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Polygamist leader fires attorneys as trial begins
Polygamist sect leader Warren Jeffs fires attorneys in sexual assault case as trial begins
By The Associated Press

SAN ANGELO, Texas (AP) ' Polygamist sect leader Warren Jeffs dismissed his legal team on Thursday at the start of his sexual assault trial and told the court he wants to represent himself.

Opening arguments were to have begun Thursday. Jeffs is charged with sexually assaulting two girls ' charges that stemmed from a 2008 raid on a remote Texas compound that belonged to his sect, the Fundamentalist Church of Jesus Christ of Latter Day Saints. If convicted, he could go to prison for life.

Jeffs, 55, addressed the court for about 25 minutes on Thursday, telling District Judge Barbara Walther that he thought hard before deciding he'd be better off representing himself. He asked for time to find another attorney who could help him file legal briefs.

Walther asked Jeffs a few questions before adjourning to consider his request.

Jeffs has had seven attorneys appear on his behalf in recent months, leading to a six-month delay to the start of his trial. All of Jeffs' lawyers have been tight-lipped about their approach to the case. The charges against Jeffs stem from a 2008 police raid on the sect's remote compound in Texas.

However, as jury selection began this week, Jeffs' latest attorney, Deric Walpole, gave the first public hint of Jeffs' planned defense, saying "my client's right to practice religion as he sees fit is in jeopardy."

Jeffs's sect is a radical offshoot of mainstream Mormonism that believes polygamy brings exaltation in heaven. It has more than 10,000 members nationwide, and his high-powered defense team is being financed by an FLDS land trust believed to be worth more than $110 million.

The massive 2008 raid at Yearning For Zion, a compound about 45 miles south of the oil and gas town of San Angelo, where Jeffs' trial is taking place, featured the FBI and police SWAT teams. More than 400 children were placed in protective custody, and women who live on the ranch appeared on airwaves across the country wearing their traditional, frontier-style dresses and hairdos from the 19th century.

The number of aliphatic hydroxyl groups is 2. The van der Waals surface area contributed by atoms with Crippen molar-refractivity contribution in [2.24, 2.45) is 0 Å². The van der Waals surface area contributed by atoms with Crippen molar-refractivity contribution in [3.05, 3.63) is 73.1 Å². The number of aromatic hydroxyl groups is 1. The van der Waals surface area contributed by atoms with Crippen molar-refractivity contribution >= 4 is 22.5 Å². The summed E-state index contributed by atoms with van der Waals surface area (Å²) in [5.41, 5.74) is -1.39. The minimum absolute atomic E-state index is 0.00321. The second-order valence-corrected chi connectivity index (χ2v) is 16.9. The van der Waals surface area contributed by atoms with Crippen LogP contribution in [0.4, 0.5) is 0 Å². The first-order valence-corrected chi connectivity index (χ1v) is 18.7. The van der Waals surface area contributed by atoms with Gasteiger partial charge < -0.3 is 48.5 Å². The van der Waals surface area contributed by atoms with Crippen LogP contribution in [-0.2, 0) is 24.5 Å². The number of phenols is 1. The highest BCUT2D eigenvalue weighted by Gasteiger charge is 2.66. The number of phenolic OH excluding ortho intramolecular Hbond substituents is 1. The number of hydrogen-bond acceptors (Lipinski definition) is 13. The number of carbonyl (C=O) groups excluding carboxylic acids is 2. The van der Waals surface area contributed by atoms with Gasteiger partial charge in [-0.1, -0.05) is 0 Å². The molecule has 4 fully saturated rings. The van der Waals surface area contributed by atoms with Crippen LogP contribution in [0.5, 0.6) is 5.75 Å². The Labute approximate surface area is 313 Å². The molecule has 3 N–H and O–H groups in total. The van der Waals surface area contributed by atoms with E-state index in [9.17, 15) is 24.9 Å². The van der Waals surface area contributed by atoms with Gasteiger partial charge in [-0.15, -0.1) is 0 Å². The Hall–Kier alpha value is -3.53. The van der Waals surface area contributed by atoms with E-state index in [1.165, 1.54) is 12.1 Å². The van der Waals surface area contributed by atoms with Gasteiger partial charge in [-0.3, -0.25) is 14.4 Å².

Authorities moved in after receiving an anonymous call to an abuse shelter, alleging that girls were being forced into polygamist marriages. Based on that report, Walther signed the search warrant authorizing the raid.

The call turned out to be a hoax, made by a woman in Colorado, and the children were returned to their families. But once on the compound, police saw underage girls who were clearly pregnant ' prompting the charges against Jeffs and 11 other FLDS men.

All seven sect members who have been prosecuted so far were convicted, receiving prison sentences of between six and 75 years ' despite other FLDS members not testifying against them.

Defense attorneys had argued unsuccessfully that police had indications the call was phony, but hid them from Walther to ensure the search was authorized.

Walther found the defense had not raised enough doubts about the veracity of the search warrant, and denied its suppression motion.

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